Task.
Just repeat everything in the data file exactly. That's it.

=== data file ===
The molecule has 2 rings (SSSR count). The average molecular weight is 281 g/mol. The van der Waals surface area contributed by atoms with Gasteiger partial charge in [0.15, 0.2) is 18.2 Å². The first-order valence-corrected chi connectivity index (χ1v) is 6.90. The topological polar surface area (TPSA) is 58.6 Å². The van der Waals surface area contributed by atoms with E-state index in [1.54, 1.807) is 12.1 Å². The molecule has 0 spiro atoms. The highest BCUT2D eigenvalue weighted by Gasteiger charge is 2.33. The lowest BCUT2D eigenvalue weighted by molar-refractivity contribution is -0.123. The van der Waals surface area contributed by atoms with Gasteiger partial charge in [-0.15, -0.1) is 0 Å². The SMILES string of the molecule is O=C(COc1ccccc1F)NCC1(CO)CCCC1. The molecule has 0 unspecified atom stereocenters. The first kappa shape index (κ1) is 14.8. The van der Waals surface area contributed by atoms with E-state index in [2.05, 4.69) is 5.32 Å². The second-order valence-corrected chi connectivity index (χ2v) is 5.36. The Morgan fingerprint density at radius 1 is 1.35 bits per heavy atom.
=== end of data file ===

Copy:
The molecule has 2 rings (SSSR count). The average molecular weight is 281 g/mol. The van der Waals surface area contributed by atoms with Gasteiger partial charge in [0.15, 0.2) is 18.2 Å². The first-order valence-corrected chi connectivity index (χ1v) is 6.90. The topological polar surface area (TPSA) is 58.6 Å². The van der Waals surface area contributed by atoms with E-state index in [1.54, 1.807) is 12.1 Å². The molecule has 0 spiro atoms. The highest BCUT2D eigenvalue weighted by Gasteiger charge is 2.33. The lowest BCUT2D eigenvalue weighted by molar-refractivity contribution is -0.123. The van der Waals surface area contributed by atoms with Gasteiger partial charge in [-0.15, -0.1) is 0 Å². The SMILES string of the molecule is O=C(COc1ccccc1F)NCC1(CO)CCCC1. The molecule has 0 unspecified atom stereocenters. The first kappa shape index (κ1) is 14.8. The van der Waals surface area contributed by atoms with E-state index in [2.05, 4.69) is 5.32 Å². The second-order valence-corrected chi connectivity index (χ2v) is 5.36. The Morgan fingerprint density at radius 1 is 1.35 bits per heavy atom.